Capitol Reef’s Cathedral Valley is easily the least-visited of the park’s three districts, meaning the sight of hikers on its half-dozen trails and routes is rare. Probably the best hike in the area is the 1.1-mile Cathedrals Trail, which follows a ridgeline overlooking a line of orange, deeply-textured monoliths from which the hike takes its name. While situated dozens of miles from anything resembling a modern amenity, the remote trail is surprisingly well-maintained.

See my post on May 23, 2015 for a full trail description.

Strike Valley Overlook, Capitol Reef National Park, February 2015

Strike Valley Overlook, Capitol Reef National Park, February 2015

  1. Strike Valley Overlook (Moderate; 0.4 mi. out-and-back; 30 min.)

Strike Valley Overlook, situated far from the hustle and bustle of the tourist center of Fruita, is easily one of the finest and most serene vistas in Capitol Reef. From the viewpoint—atop a saddle in the Waterpocket Fold, a 100-mile wrinkle in the Earth’s crust—it is possible to discern nearly a dozen different rock layers; though each stratum maintains a different color and thickness, they line up almost neatly in nearly-parallel lines spanning Strike Valley below. On a clear afternoon or evening, the lofty Henry Mountains to the east add to the allure.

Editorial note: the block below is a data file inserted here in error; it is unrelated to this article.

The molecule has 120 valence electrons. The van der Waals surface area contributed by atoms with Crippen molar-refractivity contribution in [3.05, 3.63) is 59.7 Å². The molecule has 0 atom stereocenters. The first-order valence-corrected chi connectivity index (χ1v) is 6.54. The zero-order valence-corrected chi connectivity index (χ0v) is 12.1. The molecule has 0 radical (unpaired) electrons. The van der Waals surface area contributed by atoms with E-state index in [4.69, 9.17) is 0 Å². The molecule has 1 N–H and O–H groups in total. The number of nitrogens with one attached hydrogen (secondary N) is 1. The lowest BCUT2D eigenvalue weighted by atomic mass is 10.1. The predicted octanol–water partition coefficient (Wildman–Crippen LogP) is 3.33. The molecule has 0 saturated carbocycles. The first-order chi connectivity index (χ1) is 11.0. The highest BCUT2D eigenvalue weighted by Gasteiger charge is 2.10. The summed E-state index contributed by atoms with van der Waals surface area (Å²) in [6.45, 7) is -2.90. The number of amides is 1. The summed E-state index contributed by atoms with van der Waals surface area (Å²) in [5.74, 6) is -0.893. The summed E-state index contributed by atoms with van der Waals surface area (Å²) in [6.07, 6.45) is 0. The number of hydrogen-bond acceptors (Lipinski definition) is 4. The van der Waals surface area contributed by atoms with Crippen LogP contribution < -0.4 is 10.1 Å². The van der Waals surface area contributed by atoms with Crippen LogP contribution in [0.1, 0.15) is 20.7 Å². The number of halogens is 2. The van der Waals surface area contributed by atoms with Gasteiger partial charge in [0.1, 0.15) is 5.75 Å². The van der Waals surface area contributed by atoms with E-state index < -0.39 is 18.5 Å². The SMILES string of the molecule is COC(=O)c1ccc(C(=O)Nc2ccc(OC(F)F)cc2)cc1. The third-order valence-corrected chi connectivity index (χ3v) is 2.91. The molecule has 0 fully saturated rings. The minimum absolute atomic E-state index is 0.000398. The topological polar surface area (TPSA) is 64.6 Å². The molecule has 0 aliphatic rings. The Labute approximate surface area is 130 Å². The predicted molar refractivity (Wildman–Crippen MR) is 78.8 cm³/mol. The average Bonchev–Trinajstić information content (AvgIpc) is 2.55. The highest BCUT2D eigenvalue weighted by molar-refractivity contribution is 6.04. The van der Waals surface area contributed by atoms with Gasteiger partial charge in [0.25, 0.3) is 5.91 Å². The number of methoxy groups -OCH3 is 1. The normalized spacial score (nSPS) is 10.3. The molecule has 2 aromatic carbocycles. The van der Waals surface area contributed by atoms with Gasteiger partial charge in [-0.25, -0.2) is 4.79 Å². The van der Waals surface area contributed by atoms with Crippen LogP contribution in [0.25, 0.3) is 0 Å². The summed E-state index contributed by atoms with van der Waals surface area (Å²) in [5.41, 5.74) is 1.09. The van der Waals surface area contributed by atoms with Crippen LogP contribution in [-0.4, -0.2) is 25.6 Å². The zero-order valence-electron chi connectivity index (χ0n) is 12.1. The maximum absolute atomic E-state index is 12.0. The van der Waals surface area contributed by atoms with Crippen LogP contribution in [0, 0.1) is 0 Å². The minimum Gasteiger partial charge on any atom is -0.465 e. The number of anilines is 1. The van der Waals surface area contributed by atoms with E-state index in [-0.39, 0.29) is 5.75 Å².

See my post on February 22, 2015 for a full trail description.

Sheets Gulch, Capitol Reef National Park, February 2015

Sheets Gulch, Capitol Reef National Park, February 2015

  1. Sheets Gulch (Strenuous; 9.0 mi. out-and-back to pouroff; 5-7 hrs.)

Sheets Gulch alternates between broad expanses and thin slots as it slices through the Waterpocket Fold. Relatively easy to reach from the Notom-Bullfrog Road—just outside the park—Sheets’ slot sections require a degree of strength and technique to master. However, less so than its neighbors—Burro Wash and Cottonwood Wash—the obstacles are not overly cumbersome. Around 2.5-3 miles from the trailhead, look for an impressive bowstring arch on the right. Most visitors will turn around at or before a chamber-like pouroff 4.5 miles in, but it is possible to continue on to the park’s west boundary and Tantalus Flats and the South Draw Road beyond.

See my post on February 15, 2015 for a full route description.

Burro Wash, Capitol Reef National Park, February 2015

Burro Wash, Capitol Reef National Park, February 2015

  1. Burro Wash (Strenuous; 8.0 mi. out-and-back; 6-8 hrs.)